As firefighters finally began to make progress containing record wildfires in northern California, the state began to count the damage amid warnings that the conflagrations were an example of the new normal coming to America’s mountain west, wrought by changes to its treasured climate.
“California’s fires are far from out,” the New York Times reports. Thousands of firefighters are still at work, and tens of thousands of people remain under mandatory evacuation from their homes.
Still, “fire officials have expressed cautious optimism about bringing the fires into containment.”
The tentative victory has not come cheaply.
As of Monday morning, uncontrolled blazes had “killed at least 41 people and burned about 5,700 structures and over 213,000 acres since they exploded in force on October 8 and 9—record totals for a state that is used to wildfires,” the Times reports.
Fighting fires had “already chewed through more than half of the state’s US$469 million emergency fund for big fires,” even before this month’s breakout, ABC News notes.
Nor was California the only state stretching to maintain its firefighters in the woods. “With costs approaching $400 million by late September, Montana also struggled to pay for firefighting this year,” ABC added,
That reflects a national trend of rising wildfire-fighting expenses. The U.S. federal government, ABC states, “spent more than $2.7 billion on firefighting in its most recently finished budget year, a record that surpassed the previous high point of $2.1 billion set just two years ago.”
Indeed, California’s drama was very far from unique along the length of North America’s mountain spine. As of mid-September, setting aside this summer’s record fires in British Columbia, “there were 39 uncontained large fires in the United States,” Yale Climate Connections pointed out in an analysis of the events. “The vast majority of those burned in Washington, Oregon, California, Idaho, and Montana.”
“The smoke from those fires went everywhere,” Yale Climate noted. “Smoke plumes from the Pacific Northwest extended as far south as Mexico and eastward into the Atlantic Ocean. As a result, millions of people across North America were potentially breathing in smoke.”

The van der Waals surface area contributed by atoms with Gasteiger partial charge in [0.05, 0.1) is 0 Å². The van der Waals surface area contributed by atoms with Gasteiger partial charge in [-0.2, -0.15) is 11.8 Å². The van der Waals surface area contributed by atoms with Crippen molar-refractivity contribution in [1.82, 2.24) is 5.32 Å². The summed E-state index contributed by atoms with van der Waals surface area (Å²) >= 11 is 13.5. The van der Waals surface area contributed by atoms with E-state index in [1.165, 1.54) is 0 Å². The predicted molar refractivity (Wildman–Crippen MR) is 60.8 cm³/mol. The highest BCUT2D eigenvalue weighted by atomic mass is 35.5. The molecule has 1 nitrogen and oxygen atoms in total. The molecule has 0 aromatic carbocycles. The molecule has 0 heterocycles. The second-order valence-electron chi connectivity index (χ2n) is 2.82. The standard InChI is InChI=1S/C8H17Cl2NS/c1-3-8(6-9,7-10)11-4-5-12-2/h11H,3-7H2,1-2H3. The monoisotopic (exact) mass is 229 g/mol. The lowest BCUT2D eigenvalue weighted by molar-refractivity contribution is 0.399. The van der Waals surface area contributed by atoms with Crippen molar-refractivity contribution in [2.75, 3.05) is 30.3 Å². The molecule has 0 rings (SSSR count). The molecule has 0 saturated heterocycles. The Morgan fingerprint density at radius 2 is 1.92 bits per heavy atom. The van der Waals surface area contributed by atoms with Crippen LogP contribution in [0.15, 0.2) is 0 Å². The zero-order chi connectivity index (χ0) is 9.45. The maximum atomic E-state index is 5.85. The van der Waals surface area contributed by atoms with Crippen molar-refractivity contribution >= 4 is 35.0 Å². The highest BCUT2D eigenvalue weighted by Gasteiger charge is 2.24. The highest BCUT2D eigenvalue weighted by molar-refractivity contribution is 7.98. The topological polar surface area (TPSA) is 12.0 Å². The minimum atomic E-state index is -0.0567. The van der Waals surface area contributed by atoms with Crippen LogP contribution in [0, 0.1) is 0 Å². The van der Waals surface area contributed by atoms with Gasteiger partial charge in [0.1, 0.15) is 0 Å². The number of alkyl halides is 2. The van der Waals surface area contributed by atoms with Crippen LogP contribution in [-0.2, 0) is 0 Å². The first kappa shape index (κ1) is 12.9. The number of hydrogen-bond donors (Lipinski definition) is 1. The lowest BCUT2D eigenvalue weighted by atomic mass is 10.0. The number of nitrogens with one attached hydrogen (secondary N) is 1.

Whatever the final toll in lives, health, economic losses, and ongoing social and personal disruption (questions were already being raised about where the evacuated would return, in a region short of accommodation before so many homes were left in ashes), Californians and others in the mountain west were being told that 2017’s fire season was unlikely to prove exceptional at all.
“Increasing temperature plays a significant role in making these fires more explosive, and covering ground more quickly,” UCLA climate scientist Daniel Swain told McClatchy News.
Over the six months leading up to the wildfire outbreak, mean temperatures over northern California “were the warmest in 123 years,” the news agency reports. Redding, at the north end of the state’s heartland Central Valley, “baked under 72 days of 100°F or higher, surpassing the previous record of 69 days set a half-century earlier.”
The dry summer followed the state’s wettest winter on record—a pattern of extremes that climate scientists say is being amplified by a hotter atmosphere and warmer ocean, and that paradoxically encouraged this year’s fires. As McClatchy explains it, citing Swain, “first, the wet winter spurred robust vegetative growth. Then the record temperatures dried out that brush faster than in a ‘normal’ year.”
“Worse extremes can be expected in coming decades,” the news agency warns. “Droughts, heat waves, reduced snow pack, winter storms, sea level rise—all are expected to intensify, say scientists who monitor climate change.”
That’s not to say that 2017’s conditions will be back next year, or every year. “We will still have natural climate variability,” Swain observed. “Some years will be hotter than we are used to, and some years cooler. But the hot years will be outside the realm of our previous experience.”
The U.S. National Climate Assessment has forecast that even average summers in California will be more than 30% drier by the end of the century than they are today. According to the New York Times, many climate scientists believe that will also increase the power and dryness of seasonal El Diablo winds, which first desiccated northern California’s vegetation, then fanned the flames consuming the dry foliage.
Citing the U.S. National Climate Assessment, Yale Climate predicts “that the median annual area burned by wildfires in the Northwest will quadruple by the 2080s.”